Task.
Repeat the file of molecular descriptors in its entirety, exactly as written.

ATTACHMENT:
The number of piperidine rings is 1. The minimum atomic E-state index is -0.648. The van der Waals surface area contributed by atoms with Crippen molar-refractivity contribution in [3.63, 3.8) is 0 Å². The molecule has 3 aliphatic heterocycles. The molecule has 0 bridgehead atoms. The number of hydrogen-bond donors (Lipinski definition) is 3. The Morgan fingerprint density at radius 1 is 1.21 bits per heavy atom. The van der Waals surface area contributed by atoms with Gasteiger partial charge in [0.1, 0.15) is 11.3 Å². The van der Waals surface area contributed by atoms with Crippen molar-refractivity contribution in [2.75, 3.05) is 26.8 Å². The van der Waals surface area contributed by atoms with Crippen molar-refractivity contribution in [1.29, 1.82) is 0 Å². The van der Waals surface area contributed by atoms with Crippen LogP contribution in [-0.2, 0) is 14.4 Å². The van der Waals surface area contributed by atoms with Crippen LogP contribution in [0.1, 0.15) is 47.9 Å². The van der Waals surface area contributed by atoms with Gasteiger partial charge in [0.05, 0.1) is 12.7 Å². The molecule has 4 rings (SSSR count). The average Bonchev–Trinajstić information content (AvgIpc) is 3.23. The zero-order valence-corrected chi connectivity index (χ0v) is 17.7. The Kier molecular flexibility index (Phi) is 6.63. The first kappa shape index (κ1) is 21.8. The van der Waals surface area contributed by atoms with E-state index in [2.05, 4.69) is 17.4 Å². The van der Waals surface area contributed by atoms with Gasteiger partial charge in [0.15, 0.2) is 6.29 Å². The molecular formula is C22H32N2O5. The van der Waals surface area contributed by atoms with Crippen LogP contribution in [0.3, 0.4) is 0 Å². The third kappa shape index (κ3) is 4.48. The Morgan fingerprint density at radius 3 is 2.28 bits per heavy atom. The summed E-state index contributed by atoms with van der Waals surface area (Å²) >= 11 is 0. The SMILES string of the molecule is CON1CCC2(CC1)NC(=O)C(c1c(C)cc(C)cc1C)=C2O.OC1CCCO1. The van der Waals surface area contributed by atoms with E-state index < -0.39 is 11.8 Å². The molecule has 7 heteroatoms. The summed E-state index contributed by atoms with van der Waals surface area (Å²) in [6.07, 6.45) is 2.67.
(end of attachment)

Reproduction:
The number of piperidine rings is 1. The minimum atomic E-state index is -0.648. The van der Waals surface area contributed by atoms with Crippen molar-refractivity contribution in [3.63, 3.8) is 0 Å². The molecule has 3 aliphatic heterocycles. The molecule has 0 bridgehead atoms. The number of hydrogen-bond donors (Lipinski definition) is 3. The Morgan fingerprint density at radius 1 is 1.21 bits per heavy atom. The van der Waals surface area contributed by atoms with Gasteiger partial charge in [0.1, 0.15) is 11.3 Å². The van der Waals surface area contributed by atoms with Crippen molar-refractivity contribution in [2.75, 3.05) is 26.8 Å². The van der Waals surface area contributed by atoms with Crippen molar-refractivity contribution in [1.29, 1.82) is 0 Å². The van der Waals surface area contributed by atoms with Crippen LogP contribution in [-0.2, 0) is 14.4 Å². The van der Waals surface area contributed by atoms with Crippen LogP contribution in [0.1, 0.15) is 47.9 Å². The van der Waals surface area contributed by atoms with Gasteiger partial charge in [0.05, 0.1) is 12.7 Å². The molecule has 4 rings (SSSR count). The average Bonchev–Trinajstić information content (AvgIpc) is 3.23. The zero-order valence-corrected chi connectivity index (χ0v) is 17.7. The Kier molecular flexibility index (Phi) is 6.63. The first kappa shape index (κ1) is 21.8. The van der Waals surface area contributed by atoms with E-state index in [2.05, 4.69) is 17.4 Å². The van der Waals surface area contributed by atoms with Gasteiger partial charge in [0.15, 0.2) is 6.29 Å². The molecular formula is C22H32N2O5. The van der Waals surface area contributed by atoms with Crippen LogP contribution in [0.3, 0.4) is 0 Å². The third kappa shape index (κ3) is 4.48. The Morgan fingerprint density at radius 3 is 2.28 bits per heavy atom. The summed E-state index contributed by atoms with van der Waals surface area (Å²) >= 11 is 0. The SMILES string of the molecule is CON1CCC2(CC1)NC(=O)C(c1c(C)cc(C)cc1C)=C2O.OC1CCCO1. The van der Waals surface area contributed by atoms with E-state index < -0.39 is 11.8 Å². The molecule has 7 heteroatoms. The summed E-state index contributed by atoms with van der Waals surface area (Å²) in [6.07, 6.45) is 2.67.